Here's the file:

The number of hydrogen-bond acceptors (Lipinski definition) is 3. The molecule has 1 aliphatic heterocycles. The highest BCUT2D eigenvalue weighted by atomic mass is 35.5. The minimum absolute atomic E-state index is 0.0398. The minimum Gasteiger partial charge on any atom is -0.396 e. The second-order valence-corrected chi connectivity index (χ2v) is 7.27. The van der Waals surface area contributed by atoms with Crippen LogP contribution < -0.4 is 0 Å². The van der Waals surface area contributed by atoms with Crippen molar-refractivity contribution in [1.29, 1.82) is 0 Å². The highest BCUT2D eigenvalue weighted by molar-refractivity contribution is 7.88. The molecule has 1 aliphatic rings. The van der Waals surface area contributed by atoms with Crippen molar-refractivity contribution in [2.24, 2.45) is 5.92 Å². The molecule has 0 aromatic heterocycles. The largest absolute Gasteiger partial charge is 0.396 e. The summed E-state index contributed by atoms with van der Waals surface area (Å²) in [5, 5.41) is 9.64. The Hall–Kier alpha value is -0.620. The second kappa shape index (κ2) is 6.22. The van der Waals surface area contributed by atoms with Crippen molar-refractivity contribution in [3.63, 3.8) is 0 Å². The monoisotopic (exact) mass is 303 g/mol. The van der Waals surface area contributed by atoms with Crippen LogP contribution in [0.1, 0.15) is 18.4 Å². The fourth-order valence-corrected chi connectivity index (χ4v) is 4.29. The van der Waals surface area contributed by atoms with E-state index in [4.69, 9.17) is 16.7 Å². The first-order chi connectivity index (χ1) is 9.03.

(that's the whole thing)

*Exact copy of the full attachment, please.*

The number of hydrogen-bond acceptors (Lipinski definition) is 3. The molecule has 1 aliphatic heterocycles. The highest BCUT2D eigenvalue weighted by atomic mass is 35.5. The minimum absolute atomic E-state index is 0.0398. The minimum Gasteiger partial charge on any atom is -0.396 e. The second-order valence-corrected chi connectivity index (χ2v) is 7.27. The van der Waals surface area contributed by atoms with Crippen LogP contribution < -0.4 is 0 Å². The van der Waals surface area contributed by atoms with Crippen molar-refractivity contribution in [1.29, 1.82) is 0 Å². The highest BCUT2D eigenvalue weighted by molar-refractivity contribution is 7.88. The molecule has 1 aliphatic rings. The van der Waals surface area contributed by atoms with Crippen molar-refractivity contribution in [2.24, 2.45) is 5.92 Å². The molecule has 0 aromatic heterocycles. The largest absolute Gasteiger partial charge is 0.396 e. The summed E-state index contributed by atoms with van der Waals surface area (Å²) in [5, 5.41) is 9.64. The Hall–Kier alpha value is -0.620. The second kappa shape index (κ2) is 6.22. The van der Waals surface area contributed by atoms with Crippen molar-refractivity contribution in [3.63, 3.8) is 0 Å². The monoisotopic (exact) mass is 303 g/mol. The van der Waals surface area contributed by atoms with Crippen LogP contribution in [0.1, 0.15) is 18.4 Å². The fourth-order valence-corrected chi connectivity index (χ4v) is 4.29. The van der Waals surface area contributed by atoms with E-state index in [4.69, 9.17) is 16.7 Å². The first-order chi connectivity index (χ1) is 9.03.